• Davos Elite Fret About Inequality Over Vintage Wine and Canapés

      You have perhaps noticed that in many countries, history-altering numbers of people have grown enraged at the economic elite and their tendency to hog the spoils of globalization. This wave of anger has delivered Donald J. Trump to the White House, sent Britain toward the exit of the European Union, and threatened the future of global trade.

      The people gathered here this week in the Swiss Alps for the annual World Economic Forum have noticed this, too. They are the elite — heads of state, billionaire hedge fund managers, technology executives.

      They are eager to talk about how to set things right, soothing the populist fury by making globalization a more lucrative proposition for the masses. Myriad panel discussions are focused on finding the best way to “reform capitalism,” make globalization work and revive the middle class.

      What is striking is what generally is not discussed: bolstering the power of workers to bargain for better wages and redistributing wealth from the top to the bottom.

    • 5 Things You Only Learn About America Foreclosing On Homes

      Hey, remember the giant economic crash of 2007? No? You drank that one away, along with your failed marriage, and the ending of Lost? We’ll help you out: It started with the collapse of the housing bubble. It turned out appraisers had been overvaluing houses for years, and banks had been giving people mortgages they couldn’t actually afford. Then all those mortgage holders started missing their payments, the cascade of defaults nearly killed several banks, and more than 7 million Americans had their homes foreclosed upon. While the bankers responsible for it all were out blowing their multi-million dollar bonuses on leather-wrapped Lamborghinis, people like our source for today’s article, Sarah, had to do all the actual legwork of ruining people’s lives. She told us…

    • Centrelink staff told not to fix mistakes in debt notices – whistleblower

      Centrelink’s compliance teams are being told not to correct errors with its flawed debt recovery program, allowing the “unjust system” to generate millions of dollars in bogus debts, a new whistleblower has alleged.

      The explosive claims are detailed in a lengthy letter anonymously sent by a Centrelink compliance officer to the progressive political group GetUp, which released it publicly alongside the Community and Public Sector Union on Thursday.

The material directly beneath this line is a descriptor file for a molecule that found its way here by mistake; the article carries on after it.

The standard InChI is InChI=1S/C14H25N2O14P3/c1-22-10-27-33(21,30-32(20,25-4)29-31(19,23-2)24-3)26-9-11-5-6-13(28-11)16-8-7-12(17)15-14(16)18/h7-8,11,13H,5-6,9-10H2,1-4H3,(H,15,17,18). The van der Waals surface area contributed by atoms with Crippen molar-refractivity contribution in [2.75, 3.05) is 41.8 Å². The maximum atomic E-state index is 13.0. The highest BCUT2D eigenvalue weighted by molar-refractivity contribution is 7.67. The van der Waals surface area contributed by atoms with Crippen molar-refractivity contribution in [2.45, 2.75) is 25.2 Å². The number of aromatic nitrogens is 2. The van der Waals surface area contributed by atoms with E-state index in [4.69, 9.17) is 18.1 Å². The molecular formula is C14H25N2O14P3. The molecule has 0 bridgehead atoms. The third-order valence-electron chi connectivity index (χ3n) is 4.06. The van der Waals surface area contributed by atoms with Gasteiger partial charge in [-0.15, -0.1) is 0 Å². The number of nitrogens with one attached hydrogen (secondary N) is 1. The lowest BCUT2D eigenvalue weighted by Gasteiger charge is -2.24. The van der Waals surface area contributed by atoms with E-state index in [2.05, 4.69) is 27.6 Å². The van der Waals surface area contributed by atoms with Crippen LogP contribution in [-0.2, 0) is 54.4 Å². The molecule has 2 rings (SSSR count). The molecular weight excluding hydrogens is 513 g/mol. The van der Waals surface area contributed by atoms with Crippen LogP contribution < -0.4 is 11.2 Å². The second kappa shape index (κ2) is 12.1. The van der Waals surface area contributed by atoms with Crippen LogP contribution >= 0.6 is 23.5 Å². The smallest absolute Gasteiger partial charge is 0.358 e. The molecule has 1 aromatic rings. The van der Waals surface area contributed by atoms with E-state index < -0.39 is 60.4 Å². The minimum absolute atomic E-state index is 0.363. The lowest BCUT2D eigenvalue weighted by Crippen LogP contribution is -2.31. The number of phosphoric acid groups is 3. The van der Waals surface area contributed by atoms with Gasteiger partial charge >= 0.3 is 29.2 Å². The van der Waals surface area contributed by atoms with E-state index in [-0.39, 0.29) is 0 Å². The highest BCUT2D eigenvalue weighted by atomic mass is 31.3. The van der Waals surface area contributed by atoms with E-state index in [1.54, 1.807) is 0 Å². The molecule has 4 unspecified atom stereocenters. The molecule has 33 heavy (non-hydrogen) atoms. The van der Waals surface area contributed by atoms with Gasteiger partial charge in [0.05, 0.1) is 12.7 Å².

The department of human services has dismissed the letter as inaccurate, and general manager Hank Jongen said it did not “accurately represent how the system works”.

    • Centrelink systematically ripping off clients: whistleblower

      Another whistleblower has come forward with an insider’s account of how the “debts” are being pursued, alleging that glaring errors are being deliberately ignored by Centrelink to allow it to extract money from its clients.

      Others are being told they must repay “fictitious payments”; money that they never even received, according to the allegations.

    • Trump Education Nominee Betsy DeVos Lied to the Senate

      There are many reasons Betsy DeVos’s nomination to serve as Donald Trump’s education secretary could be justifiably quashed by the U.S. Senate. Her long public record indicates she is a religious Christian zealot who does not believe in the actual separation of church and state, wants public monies funneled into religious schools, and has contributed through family foundations to bigoted groups with a militant anti-gay agenda. During her confirmation hearing she gave disturbing answers to questions about her views of the Individuals with Disabilities Education Act, standardized tests, and school vouchers. She also suggested guns have a place in American schools, though her claim that they were necessary to defend students from grizzly bear attacks was not very compelling.

      DeVos is married to Richard DeVos, the heir to the Amway Corporation fortune. She is also the sister of Blackwater founder Erik Prince, who is secretly advising the Trump team on intelligence matters, as The Intercept reported Tuesday. The Prince and DeVos families’ merger through marriage was reminiscent of the monarchies of old Europe, and since the 1980s they have funneled hundreds of millions of dollars into Republican campaign coffers and the war chests of far right religious organizations, at least one of which — the Family Research Council — has been designated an anti-LGBTQ hate group by the Southern Poverty Law Center.